Excel versions before 2007 only accept a limited number of arguments - 30. Therefore, you may sometimes find it convenient to group multiple arguments into a single input range. For instance, if your function accepts 35 arguments, you can group 6 related arguments together and require that they be passed in a single range of size 1 x 6 or 6 x 1.
The Function Wizard lets you specify grouped arguments, and generates code to read them from Excel ranges into local variables.
This walkthrough demonstrates how to create an add-in function that accepts grouped arguments.
Our add-in function will combine Excel's NORMDIST and NORMSDIST built-in functions, by accepting a value, and optionally a range containing a mean and standard deviation. If the range is omitted, then defaults of 0 and 1 will be used for the mean and the standard deviation respectively.
In a real-world example, a function would have dozens of other arguments. Grouping arguments when there is no need to is confusing and irritating for the user. We only do it here for the sake of a simpler example.
This walkthrough also covers two other areas:
You can find a copy of all the code used in this walkthrough
in the Walkthroughs/GroupedArgs
folder in your
XLL+ installation, along with a demonstration spreadsheet,
GroupedArgs.xls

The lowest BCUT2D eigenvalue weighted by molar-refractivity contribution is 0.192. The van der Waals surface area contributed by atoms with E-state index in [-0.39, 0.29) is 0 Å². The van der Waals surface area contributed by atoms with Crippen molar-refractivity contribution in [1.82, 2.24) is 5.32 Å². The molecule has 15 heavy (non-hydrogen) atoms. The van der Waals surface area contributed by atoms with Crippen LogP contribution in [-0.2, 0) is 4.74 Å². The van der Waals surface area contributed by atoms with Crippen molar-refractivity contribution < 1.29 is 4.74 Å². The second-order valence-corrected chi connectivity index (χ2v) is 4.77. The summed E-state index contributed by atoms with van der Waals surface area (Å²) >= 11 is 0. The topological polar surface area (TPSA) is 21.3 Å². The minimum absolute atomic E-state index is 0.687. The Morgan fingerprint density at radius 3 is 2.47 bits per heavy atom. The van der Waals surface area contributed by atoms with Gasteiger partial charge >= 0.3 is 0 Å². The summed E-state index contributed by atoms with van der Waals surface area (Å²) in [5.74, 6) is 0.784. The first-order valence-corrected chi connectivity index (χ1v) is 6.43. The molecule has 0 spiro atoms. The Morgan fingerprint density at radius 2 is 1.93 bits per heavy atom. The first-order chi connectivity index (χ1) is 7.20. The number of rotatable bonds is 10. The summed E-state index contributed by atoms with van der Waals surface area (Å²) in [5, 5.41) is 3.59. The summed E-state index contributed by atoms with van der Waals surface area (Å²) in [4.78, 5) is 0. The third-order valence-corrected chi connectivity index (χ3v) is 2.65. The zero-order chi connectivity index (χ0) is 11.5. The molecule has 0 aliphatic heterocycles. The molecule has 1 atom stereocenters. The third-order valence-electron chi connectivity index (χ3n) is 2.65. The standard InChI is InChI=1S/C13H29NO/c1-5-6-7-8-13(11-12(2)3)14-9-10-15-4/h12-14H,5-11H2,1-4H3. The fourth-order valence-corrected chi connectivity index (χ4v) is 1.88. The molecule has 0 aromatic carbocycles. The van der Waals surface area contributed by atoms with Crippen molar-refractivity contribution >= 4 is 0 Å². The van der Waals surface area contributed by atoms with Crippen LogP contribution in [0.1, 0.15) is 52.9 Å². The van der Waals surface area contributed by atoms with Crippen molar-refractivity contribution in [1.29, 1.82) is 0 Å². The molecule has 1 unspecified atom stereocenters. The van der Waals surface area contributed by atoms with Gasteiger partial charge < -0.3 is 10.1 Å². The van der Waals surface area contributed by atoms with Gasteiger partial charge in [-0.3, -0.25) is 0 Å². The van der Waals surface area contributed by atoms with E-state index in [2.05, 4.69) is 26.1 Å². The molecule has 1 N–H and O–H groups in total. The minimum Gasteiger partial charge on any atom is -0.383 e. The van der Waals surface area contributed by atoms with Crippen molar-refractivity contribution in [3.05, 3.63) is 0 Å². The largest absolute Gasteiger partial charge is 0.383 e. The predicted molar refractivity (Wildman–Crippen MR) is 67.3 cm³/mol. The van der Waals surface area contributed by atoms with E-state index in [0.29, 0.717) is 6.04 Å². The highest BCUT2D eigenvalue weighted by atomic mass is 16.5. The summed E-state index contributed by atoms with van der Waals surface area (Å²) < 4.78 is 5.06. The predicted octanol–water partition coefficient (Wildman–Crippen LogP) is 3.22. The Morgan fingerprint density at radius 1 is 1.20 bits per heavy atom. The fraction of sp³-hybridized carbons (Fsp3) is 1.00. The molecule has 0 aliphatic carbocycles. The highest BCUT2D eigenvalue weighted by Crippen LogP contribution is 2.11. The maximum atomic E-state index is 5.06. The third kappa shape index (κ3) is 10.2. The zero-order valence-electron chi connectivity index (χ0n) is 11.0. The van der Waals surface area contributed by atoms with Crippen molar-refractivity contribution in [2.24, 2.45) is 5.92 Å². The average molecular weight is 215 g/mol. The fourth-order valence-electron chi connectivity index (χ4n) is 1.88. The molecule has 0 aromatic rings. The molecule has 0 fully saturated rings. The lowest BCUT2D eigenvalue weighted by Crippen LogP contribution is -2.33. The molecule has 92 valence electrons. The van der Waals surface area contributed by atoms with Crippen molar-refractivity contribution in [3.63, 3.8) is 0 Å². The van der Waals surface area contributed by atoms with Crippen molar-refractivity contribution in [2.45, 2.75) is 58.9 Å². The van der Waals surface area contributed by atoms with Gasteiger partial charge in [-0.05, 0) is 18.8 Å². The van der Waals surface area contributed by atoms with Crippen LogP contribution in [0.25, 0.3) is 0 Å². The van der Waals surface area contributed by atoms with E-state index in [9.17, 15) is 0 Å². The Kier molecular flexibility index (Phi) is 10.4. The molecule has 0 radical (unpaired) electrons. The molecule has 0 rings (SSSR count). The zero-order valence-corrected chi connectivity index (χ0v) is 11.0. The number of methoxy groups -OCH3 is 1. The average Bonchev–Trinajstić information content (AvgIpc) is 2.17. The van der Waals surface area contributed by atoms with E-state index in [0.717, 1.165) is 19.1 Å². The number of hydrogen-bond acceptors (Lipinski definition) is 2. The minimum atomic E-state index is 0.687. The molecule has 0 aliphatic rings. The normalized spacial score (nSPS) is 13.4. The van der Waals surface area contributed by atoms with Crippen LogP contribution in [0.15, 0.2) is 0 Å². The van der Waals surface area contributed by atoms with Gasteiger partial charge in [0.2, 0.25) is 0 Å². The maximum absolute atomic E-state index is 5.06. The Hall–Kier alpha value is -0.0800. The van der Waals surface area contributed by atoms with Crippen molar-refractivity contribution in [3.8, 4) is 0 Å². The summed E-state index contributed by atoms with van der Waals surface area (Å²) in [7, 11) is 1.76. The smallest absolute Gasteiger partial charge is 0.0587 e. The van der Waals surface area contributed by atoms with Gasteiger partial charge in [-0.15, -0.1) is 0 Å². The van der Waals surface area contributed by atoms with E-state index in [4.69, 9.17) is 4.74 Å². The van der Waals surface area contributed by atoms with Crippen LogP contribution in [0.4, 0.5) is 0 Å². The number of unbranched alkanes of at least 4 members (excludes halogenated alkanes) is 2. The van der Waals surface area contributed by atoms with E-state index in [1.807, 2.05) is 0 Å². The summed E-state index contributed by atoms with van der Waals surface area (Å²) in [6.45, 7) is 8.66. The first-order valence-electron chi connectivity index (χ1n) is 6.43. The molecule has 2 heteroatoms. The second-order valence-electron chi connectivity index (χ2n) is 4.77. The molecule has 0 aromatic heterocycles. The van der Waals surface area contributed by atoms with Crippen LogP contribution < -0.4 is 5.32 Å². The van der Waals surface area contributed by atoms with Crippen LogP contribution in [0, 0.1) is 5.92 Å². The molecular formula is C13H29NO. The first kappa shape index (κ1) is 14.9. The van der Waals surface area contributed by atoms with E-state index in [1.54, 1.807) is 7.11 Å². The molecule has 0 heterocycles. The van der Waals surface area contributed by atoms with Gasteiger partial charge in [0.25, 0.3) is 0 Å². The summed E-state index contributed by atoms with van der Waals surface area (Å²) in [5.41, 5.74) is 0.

.
For more information about creating projects, see Creating an add-in project in the XLL+ User Guide.
Note: If you do not know how to start the Function Wizard, or you cannot find the command to open it, look at Invoke the Function Wizard in the User Guide.
If you are not already editing GroupedArgs.cpp
, open it, using the Visual Studio Solution Explorer.
Use the XLL+ Function Wizard to add a new function, GroupedFn, filling in the function's name as shown below:
Name | GroupedFn |
---|---|
Return type | CXlOper |
Category | Statistical |
Description | Function with grouped arguments |
Fill in the function's category and description.
Add three numeric arguments, as shown below:
Type | Name | Description |
---|---|---|
Double | X | is the value for which you want the distribution |
Double | Mean | is the arithmetic mean of the distribution |
Double | StdDev | is the standard deviation of the distribution |
Select the row containing Mean, and click on the
Argument details button (shown below) or press the Alt+Enter
keys.
In the Argument Details window, set Mean to be optional,
and to have a default value of 0.0
, and click "OK".
Repeat the process with the third argument, StdDev,
but with a default value of 1.0
.
The arguments should now appear as follows:
Type | Name | Description |
---|---|---|
Double | X | is the value for which you want the distribution |
Double (=0.0) | Mean | is the arithmetic mean of the distribution |
Double (=1.0) | StdDev | is the standard deviation of the distribution |
Select the second argument, Mean, and press Shift + Down-arrow
to select both the second and third arguments.
Click on the Group tool-button (shown in red below).
A new argument Group1 has been added to the function, and Mean and StdDev are both within the group.
Change the name of the group to be Distribution.
Scroll right until the Description column is fully visible, and inspect the list of descriptions that drop down when you click on the down-arrow.
Select the style which best fits the group. If you add new items to the group later, or reorder or edit the existing items, the description will automatically be updated to include the changes.
Click OK to accept the new function and close the Wizard.
The Wizard has added code to GroupedArgs.cpp, as shown below.